Review: clipping.’s Vision of Bodies Being Burned

“Do you like scary movies? What’s your favorite?” drolls Daveed Diggs, frontman of experimental hip hop band “clipping.” on the fourth track in their 2020 album Visions of Bodies Being Burned. The second part of their love letter to the tropes of the horror genre – the band describes it as a sequel to their first horror-core album, this time “with an even higher body count, more elaborate kills, and monsters that just won’t stay dead.” While the album suffers from a long run time and a handful of superfluous tracks, the expertly crafted mood and atmosphere deliver on an experience that is unsettling, chilly, and at some points even scary. All without a need for overarching plot, visuals or jumpscares.

A warning up front – Visions of Bodies Being Burned is not an easy listen. It is dense, piercing and painful, several songs on the album are minutes of noise and those that aren’t are violent and graphic. 

The album reads like a horror anthology; each track tells its own, disconnected story. The narrative aspect of each song makes every track unique and makes a musical style that could have been repetitive instead unifying.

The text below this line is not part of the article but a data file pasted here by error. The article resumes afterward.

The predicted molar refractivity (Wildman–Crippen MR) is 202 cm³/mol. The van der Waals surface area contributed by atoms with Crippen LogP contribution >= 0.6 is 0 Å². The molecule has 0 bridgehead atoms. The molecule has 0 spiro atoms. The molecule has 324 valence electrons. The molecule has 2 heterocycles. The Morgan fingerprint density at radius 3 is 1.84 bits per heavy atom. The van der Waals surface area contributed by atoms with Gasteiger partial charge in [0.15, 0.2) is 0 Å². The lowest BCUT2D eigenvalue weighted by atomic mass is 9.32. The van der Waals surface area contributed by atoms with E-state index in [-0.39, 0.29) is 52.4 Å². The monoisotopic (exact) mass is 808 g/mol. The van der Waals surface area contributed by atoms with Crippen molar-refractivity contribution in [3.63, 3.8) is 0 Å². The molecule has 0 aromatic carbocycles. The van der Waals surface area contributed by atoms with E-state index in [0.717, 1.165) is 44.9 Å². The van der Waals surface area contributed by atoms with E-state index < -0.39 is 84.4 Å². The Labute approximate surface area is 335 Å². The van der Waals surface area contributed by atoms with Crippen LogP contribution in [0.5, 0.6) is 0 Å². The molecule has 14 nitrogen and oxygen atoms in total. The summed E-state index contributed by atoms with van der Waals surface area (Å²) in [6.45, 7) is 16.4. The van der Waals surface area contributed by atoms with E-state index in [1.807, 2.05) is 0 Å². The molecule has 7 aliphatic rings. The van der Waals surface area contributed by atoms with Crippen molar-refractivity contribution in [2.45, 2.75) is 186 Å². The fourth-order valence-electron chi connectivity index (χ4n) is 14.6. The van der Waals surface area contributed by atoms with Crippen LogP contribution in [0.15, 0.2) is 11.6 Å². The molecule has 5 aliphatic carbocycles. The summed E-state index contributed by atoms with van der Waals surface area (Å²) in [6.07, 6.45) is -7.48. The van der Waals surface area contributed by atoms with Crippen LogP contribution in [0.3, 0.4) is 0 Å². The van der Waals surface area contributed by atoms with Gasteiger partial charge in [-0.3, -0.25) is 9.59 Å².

The horror of places echoes especially powerfully through an album that can’t have scary looking monsters or jumpscares. The ambience of a swinging gate builds over the ghost story of “She Bad,” the unnervingly polished and modern dance music that Daveed shouts over in “Enlacing” makes you feel like you are the one at a party gone horribly wrong. Indeed, Daveed’s commitment to a detached, 3rd person narration makes you place yourself directly in the action. 

That said, the album could do without the several interludes, and there are some misses on the main tracks. “Secret Piece” manages to be unnerving due to its rapid cuts, but feels too different from the rest of the album. This song does not maintain the high that was built up over tracks like “Check the Lock” and “Eaten Alive,” and misses the landing as the last song on the album. Additionally, “Pain Everyday,“ which describes the rage and pain of the undead, tackles an interesting concept but turns out too sympathetic to truly be scary.

Overall, Visions of Bodies Being Burned is a tour-de-force in which clipping. does for Halloween what Frank Sinatra did for Christmas. Best experienced at night with the lights off and headphones.

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